Put another way, Jeff is weighing the cost of a software engineer versus one server, but this is not a fair comparison. Most server-side applications run on many systems, with some form of load balancer to spread out the workload. The alternative to improving the code usually isn’t buying one new server; it’s buying ten, twenty, or fifty new servers (assuming the application will scale to that many servers.) If you have 20 servers, a 2x improvement in speed saves at least $40,000 right off the bat (not counting the overhead savings discussed earlier); now the ROI is starting to favor improving the code before buying new hardware. There may also be multiple deployments — one for each customer, or one per department, plus one for QA, one for engineering, etc — which also increases the number of servers that would need to be upgraded.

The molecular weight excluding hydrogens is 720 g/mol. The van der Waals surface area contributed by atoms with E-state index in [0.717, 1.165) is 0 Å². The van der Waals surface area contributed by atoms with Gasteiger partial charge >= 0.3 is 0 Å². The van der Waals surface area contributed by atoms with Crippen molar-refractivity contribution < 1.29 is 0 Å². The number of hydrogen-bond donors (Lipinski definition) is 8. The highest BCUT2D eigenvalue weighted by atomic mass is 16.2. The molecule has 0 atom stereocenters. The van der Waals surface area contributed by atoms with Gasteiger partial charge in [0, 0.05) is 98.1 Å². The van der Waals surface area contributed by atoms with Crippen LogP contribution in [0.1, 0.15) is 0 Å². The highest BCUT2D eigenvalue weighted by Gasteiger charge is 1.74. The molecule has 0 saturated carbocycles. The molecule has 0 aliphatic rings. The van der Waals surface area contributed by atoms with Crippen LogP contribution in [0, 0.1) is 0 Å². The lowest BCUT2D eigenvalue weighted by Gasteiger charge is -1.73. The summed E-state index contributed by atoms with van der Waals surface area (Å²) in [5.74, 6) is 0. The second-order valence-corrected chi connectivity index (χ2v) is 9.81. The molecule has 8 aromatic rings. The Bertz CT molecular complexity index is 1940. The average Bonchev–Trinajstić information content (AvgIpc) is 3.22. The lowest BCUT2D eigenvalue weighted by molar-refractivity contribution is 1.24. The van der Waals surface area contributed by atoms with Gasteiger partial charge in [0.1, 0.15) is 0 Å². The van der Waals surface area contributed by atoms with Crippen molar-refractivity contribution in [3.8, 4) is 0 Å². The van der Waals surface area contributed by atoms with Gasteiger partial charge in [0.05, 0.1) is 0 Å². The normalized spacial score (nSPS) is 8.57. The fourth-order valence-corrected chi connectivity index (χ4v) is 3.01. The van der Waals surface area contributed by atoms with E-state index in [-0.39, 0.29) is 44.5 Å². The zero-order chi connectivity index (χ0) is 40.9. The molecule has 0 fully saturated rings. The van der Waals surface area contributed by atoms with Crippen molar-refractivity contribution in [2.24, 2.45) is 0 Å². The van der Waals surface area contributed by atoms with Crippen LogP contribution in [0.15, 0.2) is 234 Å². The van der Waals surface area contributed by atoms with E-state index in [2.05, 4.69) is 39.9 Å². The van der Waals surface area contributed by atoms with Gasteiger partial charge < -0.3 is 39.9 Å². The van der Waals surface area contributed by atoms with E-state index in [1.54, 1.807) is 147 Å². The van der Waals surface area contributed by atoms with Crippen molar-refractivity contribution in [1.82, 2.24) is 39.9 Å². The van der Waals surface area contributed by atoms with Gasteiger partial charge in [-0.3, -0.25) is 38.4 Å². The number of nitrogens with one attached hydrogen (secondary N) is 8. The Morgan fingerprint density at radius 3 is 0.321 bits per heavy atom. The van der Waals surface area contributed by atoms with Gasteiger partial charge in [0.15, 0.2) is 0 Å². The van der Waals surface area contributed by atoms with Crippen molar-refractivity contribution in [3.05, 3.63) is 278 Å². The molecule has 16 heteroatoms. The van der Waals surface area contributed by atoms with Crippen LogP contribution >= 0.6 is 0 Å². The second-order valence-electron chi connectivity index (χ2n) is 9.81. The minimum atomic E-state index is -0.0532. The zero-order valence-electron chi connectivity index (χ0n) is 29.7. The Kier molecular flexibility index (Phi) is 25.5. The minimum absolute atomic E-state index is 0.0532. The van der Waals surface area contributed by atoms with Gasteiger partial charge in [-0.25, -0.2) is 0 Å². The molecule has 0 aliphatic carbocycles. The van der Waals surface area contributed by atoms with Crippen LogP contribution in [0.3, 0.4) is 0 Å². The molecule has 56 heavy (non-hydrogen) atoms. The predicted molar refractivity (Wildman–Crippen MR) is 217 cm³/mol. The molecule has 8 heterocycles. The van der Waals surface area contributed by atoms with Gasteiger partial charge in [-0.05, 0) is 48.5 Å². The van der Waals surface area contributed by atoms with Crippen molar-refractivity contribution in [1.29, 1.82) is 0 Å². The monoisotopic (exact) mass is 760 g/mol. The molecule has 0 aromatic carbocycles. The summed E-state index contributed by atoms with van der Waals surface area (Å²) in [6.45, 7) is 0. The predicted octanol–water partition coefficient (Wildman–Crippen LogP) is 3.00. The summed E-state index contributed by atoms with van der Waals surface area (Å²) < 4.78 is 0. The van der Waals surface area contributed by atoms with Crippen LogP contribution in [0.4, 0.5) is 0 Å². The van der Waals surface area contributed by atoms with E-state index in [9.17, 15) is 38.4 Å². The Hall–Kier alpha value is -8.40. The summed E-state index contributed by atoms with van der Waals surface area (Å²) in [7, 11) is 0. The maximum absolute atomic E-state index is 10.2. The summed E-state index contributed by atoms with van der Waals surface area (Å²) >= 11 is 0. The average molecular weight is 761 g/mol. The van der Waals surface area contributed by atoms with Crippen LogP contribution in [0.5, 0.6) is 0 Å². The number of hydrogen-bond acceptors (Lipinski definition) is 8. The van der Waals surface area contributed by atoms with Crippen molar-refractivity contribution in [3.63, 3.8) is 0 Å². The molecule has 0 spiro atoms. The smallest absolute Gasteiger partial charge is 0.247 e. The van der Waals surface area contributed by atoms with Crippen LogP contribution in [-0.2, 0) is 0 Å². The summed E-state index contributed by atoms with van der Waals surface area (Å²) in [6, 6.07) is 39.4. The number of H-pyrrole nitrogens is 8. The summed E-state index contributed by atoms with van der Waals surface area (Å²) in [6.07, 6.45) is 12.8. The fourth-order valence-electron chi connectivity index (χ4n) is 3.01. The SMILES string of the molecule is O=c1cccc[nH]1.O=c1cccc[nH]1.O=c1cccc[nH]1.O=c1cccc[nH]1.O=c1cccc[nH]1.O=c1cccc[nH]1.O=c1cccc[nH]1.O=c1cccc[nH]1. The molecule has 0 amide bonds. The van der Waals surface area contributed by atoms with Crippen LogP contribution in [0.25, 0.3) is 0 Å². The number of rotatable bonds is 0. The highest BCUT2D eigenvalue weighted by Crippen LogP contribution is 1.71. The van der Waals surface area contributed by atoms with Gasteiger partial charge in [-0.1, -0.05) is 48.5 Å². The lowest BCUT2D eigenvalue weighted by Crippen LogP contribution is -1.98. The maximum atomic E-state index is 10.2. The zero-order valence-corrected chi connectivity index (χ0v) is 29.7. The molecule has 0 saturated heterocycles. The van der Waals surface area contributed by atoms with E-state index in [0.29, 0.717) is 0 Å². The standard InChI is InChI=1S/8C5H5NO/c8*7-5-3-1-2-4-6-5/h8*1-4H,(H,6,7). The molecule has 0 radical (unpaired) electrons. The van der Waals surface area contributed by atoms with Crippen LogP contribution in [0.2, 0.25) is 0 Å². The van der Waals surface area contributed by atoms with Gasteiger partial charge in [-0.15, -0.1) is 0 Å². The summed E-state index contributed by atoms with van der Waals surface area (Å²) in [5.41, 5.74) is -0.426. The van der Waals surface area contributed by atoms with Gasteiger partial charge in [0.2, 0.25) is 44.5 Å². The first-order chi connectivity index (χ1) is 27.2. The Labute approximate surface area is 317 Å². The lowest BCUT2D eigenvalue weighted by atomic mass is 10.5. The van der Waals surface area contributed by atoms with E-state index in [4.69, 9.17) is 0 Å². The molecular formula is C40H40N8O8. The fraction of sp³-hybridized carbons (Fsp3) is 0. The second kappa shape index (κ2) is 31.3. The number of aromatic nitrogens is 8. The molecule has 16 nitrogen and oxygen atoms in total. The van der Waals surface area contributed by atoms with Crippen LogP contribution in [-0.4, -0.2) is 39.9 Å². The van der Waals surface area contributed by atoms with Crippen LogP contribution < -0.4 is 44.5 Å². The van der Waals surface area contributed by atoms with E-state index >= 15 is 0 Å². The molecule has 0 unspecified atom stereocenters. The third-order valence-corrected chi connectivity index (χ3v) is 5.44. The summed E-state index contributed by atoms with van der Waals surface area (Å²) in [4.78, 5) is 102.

So when is it appropriate to buy new hardware as the first step? If your app is running on one or two servers that are a few years old, buying new hardware as the first step makes sense. If your servers have exceeded their useful life (3-5 years is usually what I plan on), replace them. If the workload on your application has increased, it’s easy to justify replacing the hardware. If upgrading your existing hardware (adding RAM or replacing the disks) will improve your app’s performance, this is an easy and relatively inexpensive first step.

Finally, it’s important to keep in mind that code optimization yields diminishing returns. For a small app it may only be worth spending a day or two on optimization. For a large app it may be worth taking a week or a month. In either case, after a while, all the low-hanging fruit have been optimized; then the cost of upgrading the hardware vs the cost of continuing to optimize the software needs to be compared, and a decision made. Replacing hardware can be the right thing to do; usually, though, it’s not the right thing to do first.

A Small Feature

08 27 2008